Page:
What is Bronchitis?
Bronchitis is the acute or chronic inflammation of the mucosa of the bronchial tree (complex of ducts that allows the exchange of air between the lungs and the external environment).
Often, in acute bronchitis the inflammatory process is the result of an extension to the bronchi of infections of the upper respiratory tract (tracheo-bronchitis, laringo-tracheo-bronchitis); more rarely, non-specific factors occur (inhalation of irritating substances such as strong acid fumes, ammonia and some organic solvents).
Causes and Symptoms
To learn more: Symptoms Bronchitis
Infectious acute bronchitis is generally supported by virosis (influenza viruses, respiratory syncytial virus, adenovirus, etc.), to which bacterial infections ( Haemophilus influenzae, Streptococcus Pneumoniae, Moraxella catarrhalis ) may overlap. Influenza viruses, in fact, destroy the cells of the respiratory mucosa, favoring the penetration and engraftment of bacteria; the consequent superinfection complicates the course of the disease, which initially gives modest symptoms (low grade fever, muscle pains, colds, pharyngitis, dry cough) and then worsens with the worsening of the general symptoms (appearance of fat cough associated with abundant mucous or mucopurulent catarrh, meaning of chest constriction and retrosternal burning).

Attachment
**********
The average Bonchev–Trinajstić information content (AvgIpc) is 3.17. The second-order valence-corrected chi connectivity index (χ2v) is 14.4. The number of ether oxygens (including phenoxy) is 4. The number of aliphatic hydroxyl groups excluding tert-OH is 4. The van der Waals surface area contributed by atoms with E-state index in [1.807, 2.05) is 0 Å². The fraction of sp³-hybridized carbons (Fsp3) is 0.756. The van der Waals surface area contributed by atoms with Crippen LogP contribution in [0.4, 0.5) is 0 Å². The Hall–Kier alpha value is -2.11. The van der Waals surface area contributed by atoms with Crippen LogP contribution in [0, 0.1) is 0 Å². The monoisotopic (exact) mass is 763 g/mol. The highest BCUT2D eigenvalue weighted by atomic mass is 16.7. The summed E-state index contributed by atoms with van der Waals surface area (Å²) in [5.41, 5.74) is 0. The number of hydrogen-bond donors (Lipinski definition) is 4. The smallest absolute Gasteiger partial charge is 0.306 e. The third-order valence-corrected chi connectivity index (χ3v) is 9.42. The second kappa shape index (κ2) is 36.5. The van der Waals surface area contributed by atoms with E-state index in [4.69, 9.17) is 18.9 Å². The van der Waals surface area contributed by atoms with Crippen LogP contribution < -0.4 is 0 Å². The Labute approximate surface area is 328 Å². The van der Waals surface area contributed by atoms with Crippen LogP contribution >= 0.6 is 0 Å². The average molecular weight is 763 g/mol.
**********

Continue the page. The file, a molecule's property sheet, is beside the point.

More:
It uses the physical examination (search for the symptoms listed above, auscultation with a stethoscope), blood tests (neutrophilic leukocytosis, serological research of specific antibodies against certain viruses), sputum culture (pathogen research in phlegm) and possibly chest radiography and pulmonary ventilation tests (spirometry).
Acute bronchitis is generally a self-limiting disease that disappears within a few days; however, especially in the case of bacterial superinfection, it must be readily recognized and treated to avoid complications (if neglected, the transition to bronchopneumonia is frequent). The therapy includes absolute rest until there is fever, generous hydration, possible administration of analgesics, antipyretics (if the fever is high) and antibiotics (if the bronchitis is supported by a bacterial infection, see the deepening: Antibiotic for Bronchitis) . In the most serious cases, it may be necessary to use bronchodilator and antitussive drugs (remember that cough, in itself, is a defense mechanism useful for expelling the mucus that clogs the respiratory tract).
We speak of chronic bronchitis in the presence of a persistent increase in bronchial secretions, with productive cough (phlegm) almost daily for at least three months a year for two consecutive years (see COPD: Chronic obstructive pulmonary disease).
Signs and symptoms include continuous cough that produces mucus in more or less important amounts, especially in the morning, and dyspnea (difficulty breathing, lack of breath even during small efforts).
In chronic bronchitis, the infection, bacterial or viral, is only a complication, as environmental factors are far more important, first of all smoking (including passive smoking) and pollution, whether environmental, domestic and / or work.